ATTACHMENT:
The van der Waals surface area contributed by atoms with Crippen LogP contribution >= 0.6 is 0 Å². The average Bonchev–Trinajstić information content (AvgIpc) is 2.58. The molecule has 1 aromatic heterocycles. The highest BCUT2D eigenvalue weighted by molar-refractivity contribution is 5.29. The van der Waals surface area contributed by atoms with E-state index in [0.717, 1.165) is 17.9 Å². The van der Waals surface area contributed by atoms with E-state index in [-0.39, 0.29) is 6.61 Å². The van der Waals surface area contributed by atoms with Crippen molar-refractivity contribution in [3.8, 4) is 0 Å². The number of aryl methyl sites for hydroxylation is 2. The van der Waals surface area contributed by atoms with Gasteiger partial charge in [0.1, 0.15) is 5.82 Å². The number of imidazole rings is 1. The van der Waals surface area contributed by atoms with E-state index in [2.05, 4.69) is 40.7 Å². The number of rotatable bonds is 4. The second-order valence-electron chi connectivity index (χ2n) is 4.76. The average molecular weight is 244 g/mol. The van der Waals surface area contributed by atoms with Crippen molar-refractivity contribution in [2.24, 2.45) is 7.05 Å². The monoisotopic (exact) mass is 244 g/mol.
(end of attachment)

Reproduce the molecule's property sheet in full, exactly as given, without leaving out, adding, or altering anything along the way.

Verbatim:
The van der Waals surface area contributed by atoms with Crippen LogP contribution >= 0.6 is 0 Å². The average Bonchev–Trinajstić information content (AvgIpc) is 2.58. The molecule has 1 aromatic heterocycles. The highest BCUT2D eigenvalue weighted by molar-refractivity contribution is 5.29. The van der Waals surface area contributed by atoms with E-state index in [0.717, 1.165) is 17.9 Å². The van der Waals surface area contributed by atoms with E-state index in [-0.39, 0.29) is 6.61 Å². The van der Waals surface area contributed by atoms with Crippen molar-refractivity contribution in [3.8, 4) is 0 Å². The number of aryl methyl sites for hydroxylation is 2. The van der Waals surface area contributed by atoms with Gasteiger partial charge in [0.1, 0.15) is 5.82 Å². The number of imidazole rings is 1. The van der Waals surface area contributed by atoms with E-state index in [2.05, 4.69) is 40.7 Å². The number of rotatable bonds is 4. The second-order valence-electron chi connectivity index (χ2n) is 4.76. The average molecular weight is 244 g/mol. The van der Waals surface area contributed by atoms with Crippen molar-refractivity contribution in [2.24, 2.45) is 7.05 Å². The monoisotopic (exact) mass is 244 g/mol.